in homeopathy, a supposed predisposition to a particular disease
1833; Greek miasma defilement
These lakes are usually full of vegetable matter undergoing decomposition, and which produces large quantities of miasm.
He said that he had been riding near the Whitney Pond, and perceived a different odor, and thought he must have inhaled the miasm.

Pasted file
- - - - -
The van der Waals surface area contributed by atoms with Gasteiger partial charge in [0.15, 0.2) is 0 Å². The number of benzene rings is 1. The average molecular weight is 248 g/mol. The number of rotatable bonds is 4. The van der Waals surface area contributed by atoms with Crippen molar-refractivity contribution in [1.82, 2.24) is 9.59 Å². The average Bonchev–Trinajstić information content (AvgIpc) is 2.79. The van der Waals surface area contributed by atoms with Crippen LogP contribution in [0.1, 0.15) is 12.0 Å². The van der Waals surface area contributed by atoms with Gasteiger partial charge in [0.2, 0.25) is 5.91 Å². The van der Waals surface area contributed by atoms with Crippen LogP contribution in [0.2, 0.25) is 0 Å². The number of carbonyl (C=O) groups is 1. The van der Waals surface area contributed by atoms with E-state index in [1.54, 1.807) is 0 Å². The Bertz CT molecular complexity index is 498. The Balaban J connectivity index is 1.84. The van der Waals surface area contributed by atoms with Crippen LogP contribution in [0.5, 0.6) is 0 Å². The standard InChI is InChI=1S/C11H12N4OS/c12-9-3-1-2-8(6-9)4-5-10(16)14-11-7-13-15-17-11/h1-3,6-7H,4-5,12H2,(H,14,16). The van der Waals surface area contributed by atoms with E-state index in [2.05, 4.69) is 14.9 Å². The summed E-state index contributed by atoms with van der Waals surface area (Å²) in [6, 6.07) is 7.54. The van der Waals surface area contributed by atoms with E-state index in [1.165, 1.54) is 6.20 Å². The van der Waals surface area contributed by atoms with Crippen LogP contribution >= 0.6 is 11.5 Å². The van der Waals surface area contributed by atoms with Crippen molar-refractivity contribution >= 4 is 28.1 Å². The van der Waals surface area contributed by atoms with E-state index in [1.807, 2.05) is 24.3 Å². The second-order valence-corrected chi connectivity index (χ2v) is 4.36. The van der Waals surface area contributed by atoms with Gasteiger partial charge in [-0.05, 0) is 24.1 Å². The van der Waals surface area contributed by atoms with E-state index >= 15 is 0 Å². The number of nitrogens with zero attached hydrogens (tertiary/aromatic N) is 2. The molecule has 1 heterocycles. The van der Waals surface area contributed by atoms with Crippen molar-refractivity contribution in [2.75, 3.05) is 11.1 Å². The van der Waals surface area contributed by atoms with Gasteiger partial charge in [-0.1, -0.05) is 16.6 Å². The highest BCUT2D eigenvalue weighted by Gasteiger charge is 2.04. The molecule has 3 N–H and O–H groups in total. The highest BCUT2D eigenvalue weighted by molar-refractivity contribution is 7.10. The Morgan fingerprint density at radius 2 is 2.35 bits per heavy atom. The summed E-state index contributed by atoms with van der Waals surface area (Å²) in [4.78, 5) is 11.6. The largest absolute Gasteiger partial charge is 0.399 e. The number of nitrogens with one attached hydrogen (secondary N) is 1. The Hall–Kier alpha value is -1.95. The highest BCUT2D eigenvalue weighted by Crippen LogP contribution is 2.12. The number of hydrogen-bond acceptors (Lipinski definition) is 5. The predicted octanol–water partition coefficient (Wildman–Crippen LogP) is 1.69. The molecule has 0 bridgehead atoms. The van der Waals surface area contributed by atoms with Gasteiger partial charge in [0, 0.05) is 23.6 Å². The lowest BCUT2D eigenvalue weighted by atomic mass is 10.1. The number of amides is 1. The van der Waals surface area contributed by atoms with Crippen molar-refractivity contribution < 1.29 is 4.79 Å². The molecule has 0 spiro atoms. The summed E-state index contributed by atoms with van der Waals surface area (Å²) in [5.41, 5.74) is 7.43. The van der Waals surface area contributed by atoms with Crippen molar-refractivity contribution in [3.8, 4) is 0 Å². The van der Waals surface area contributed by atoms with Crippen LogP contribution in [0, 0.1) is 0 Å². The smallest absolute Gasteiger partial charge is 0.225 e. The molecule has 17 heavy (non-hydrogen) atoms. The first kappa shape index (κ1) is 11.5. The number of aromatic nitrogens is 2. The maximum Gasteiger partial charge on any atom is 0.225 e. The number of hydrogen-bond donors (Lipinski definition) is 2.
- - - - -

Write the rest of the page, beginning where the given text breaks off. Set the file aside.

More recently it has been referred by Fabre6 to vaso-motor disturbance due to a miasm.
Rats, however, are commonly infected as if by a miasm before the disease appears in man.
The miasm in the latter case is therefore endoecic, or more exactly entoichic.